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January 2018, my friends and I decided to get a gym membership and start working out.

Awesome. But you could swear it wasn’t the first time we made such attempt. It’s that time of the year when everyone dusts up their lost dreams. we did ours too.

On this Saturday morning, we all confidently walked into the gym’s front door like the new champions in town, and… we got started.

It was clear that our going to the gym was not to build a self-defense mechanism or to learn boxing or any special tactics. We were there to have muscular arms, broad chests, 8 packs, V- like body structure like “The Rock”.

The first month, I began to feel my arms getting heavier and stronger. My clothes got tighter by the armpit, and some of my friends observed that I was getting fatter.

Fatter? By the way, man, those aren’t fat. Those are muscles, you dumb sucker.

It felt good anyway that we were seeing the fruit of our labor.

We got motivated. We got happier. We pushed harder, rode faster, and stroke quicker.

It serenaded us to see our whole bodies covered in sweat.

Then we had a problem:

The muscles stopped growing. Our arms stopped feeling heavier. It was like nothing was happening. And then going to the gym became less exciting.

After every session, we would line up in front of the mirror to size our arms and chests feeling sad that they were not forming as wanted.

But you know what, the problem wasn’t that our bodies stopped growing. It wasn’t that our arms weren’t getting heavier.

The problem was that with every push we did, with every ride we rode, we expected at least an ounce growth of muscle.

We focused too much on the result and not the process.


We shifted our focus.


The game changed when we entered into competition mode.

Instead of lining up in front of the mirror and sizing our arms, our focus shifted to:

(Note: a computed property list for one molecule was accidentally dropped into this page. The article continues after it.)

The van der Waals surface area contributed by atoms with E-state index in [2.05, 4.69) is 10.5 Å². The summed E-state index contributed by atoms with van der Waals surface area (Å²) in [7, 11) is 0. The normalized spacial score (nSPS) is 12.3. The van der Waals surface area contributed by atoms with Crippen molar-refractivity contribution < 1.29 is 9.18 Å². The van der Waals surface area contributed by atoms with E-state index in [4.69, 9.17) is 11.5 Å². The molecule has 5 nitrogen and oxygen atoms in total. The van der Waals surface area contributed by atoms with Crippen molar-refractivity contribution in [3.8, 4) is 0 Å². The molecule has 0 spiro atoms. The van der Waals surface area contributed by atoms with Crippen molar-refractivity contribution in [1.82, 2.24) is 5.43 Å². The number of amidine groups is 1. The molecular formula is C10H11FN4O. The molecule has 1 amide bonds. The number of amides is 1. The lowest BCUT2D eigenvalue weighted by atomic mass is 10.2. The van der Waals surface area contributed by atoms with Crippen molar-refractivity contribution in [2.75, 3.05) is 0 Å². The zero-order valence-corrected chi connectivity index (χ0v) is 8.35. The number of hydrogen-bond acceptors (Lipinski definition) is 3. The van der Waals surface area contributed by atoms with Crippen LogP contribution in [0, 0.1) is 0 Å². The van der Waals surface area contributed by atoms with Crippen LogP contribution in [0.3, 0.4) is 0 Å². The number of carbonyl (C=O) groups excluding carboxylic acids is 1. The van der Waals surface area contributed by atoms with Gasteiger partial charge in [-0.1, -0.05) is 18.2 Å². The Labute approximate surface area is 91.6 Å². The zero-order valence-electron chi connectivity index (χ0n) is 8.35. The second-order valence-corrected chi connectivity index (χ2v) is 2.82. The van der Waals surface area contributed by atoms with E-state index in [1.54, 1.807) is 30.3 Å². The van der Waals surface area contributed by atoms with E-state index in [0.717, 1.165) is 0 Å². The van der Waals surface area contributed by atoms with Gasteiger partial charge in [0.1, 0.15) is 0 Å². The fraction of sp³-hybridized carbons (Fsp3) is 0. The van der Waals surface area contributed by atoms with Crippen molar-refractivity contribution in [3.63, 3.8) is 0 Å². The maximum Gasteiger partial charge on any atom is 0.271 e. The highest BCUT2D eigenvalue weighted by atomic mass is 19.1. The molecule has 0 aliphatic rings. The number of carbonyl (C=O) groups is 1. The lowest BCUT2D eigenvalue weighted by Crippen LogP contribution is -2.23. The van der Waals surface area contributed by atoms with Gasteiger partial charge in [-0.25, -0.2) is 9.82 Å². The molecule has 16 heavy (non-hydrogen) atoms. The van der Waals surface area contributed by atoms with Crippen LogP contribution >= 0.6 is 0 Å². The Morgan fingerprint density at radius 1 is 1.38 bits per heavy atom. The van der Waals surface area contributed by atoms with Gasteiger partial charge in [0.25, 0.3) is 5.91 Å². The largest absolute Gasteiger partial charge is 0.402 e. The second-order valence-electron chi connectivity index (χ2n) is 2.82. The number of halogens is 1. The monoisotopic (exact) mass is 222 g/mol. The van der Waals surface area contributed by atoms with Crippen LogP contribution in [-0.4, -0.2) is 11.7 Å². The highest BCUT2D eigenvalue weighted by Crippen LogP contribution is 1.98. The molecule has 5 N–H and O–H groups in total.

How much push can we do today?

Who can ride the longest?

Who can go the furthest?

Who can lift the highest?

We were constantly pushing our perseverance to beat last week’s target.

We forgot our arms, our chest and got obsessed with numbers, time, and records.

We began to say things like: before the end of this month, I should be able to eat up 20kg of dumb. I should hit 10km in 30 minutes. In 6 months, I should be a monster doing 100kg dead weight.

At that point, we didn’t care whether our arms weren’t getting heavier or our tummies weren’t hardening. We were simply happy doing the lifts and increasing the numbers.

What followed:

Monster arms. Broad chests. Full-blown packs. They happened seamlessly.

The whole idea of building up is a beautiful dream. Everyone wants to live that dream. But eating irons upon irons is damn torture. That was what we later fell in love with — and it made the entire difference.


Focus on the process, not on the result.


If you are a writer, your focus should not be on the number of followers you have or the number of comments your articles attract. You shouldn’t even worry too much about getting into the big pubs. Your focus should be on hitting the publish button as often as possible.

Your focus should be on your ability to write hypnotic stories. To write better headlines. To write great intros. To be great at connecting with other writers. To better marketer of your work. To be pro in every aspect of what you do.

Of course, those are the things that lead to massive followership and readership.

If you are a businessman or woman, making more money is the obvious goal. But a lot has to be done to make money. So, let it slip. Get to work.

Whatever you want to achieve, there’s a price to pay for it. The sermon is:

Focus on paying that price. It hurts less.


You’re less likely to give up when you focus on the process.


We often expect too much to happen within a short time, and when it doesn’t, we give up.

Expectations hurt. Much of our expectations are on the assumption that the world is flawless. We know it’s not. But because it’s us imagining, we expect a tiny little exception.

In the world is noise, debris, people, who are you?

That Mr A started a cosmetic company at 20 and was already a multimillionaire at 22 does not guarantee you’d start yours and make anything from it.

You may die broke. You may become a millionaire in 8 years. You may in 6 months. Our paths are different.

The truth? Don’t hurt over it. It’s normal.

What you should hurt over is how obsessed are you? How much of yourself can you put in? How long can you ride? How committed and passionate are you? Those are the things that matter.

Everyone should have a dream, a target, a goal. But once you finish setting the piper, get on the field. And don’t raise your head until it’s 12.

The moment you zero in on the work, it becomes easy to get into a flow state. When you’re in a flow state, you don’t mind the outcome of what you’re doing. You just want to do. You enter into competition with yourself to keep doing. It gets you excited, motivated, and energetic even when the whole thing isn’t pleasant. Giving up becomes no option for you.

Finally, it hurts to keep staring at stats that doesn’t move. Lift your eyes from them and bend down to the work.


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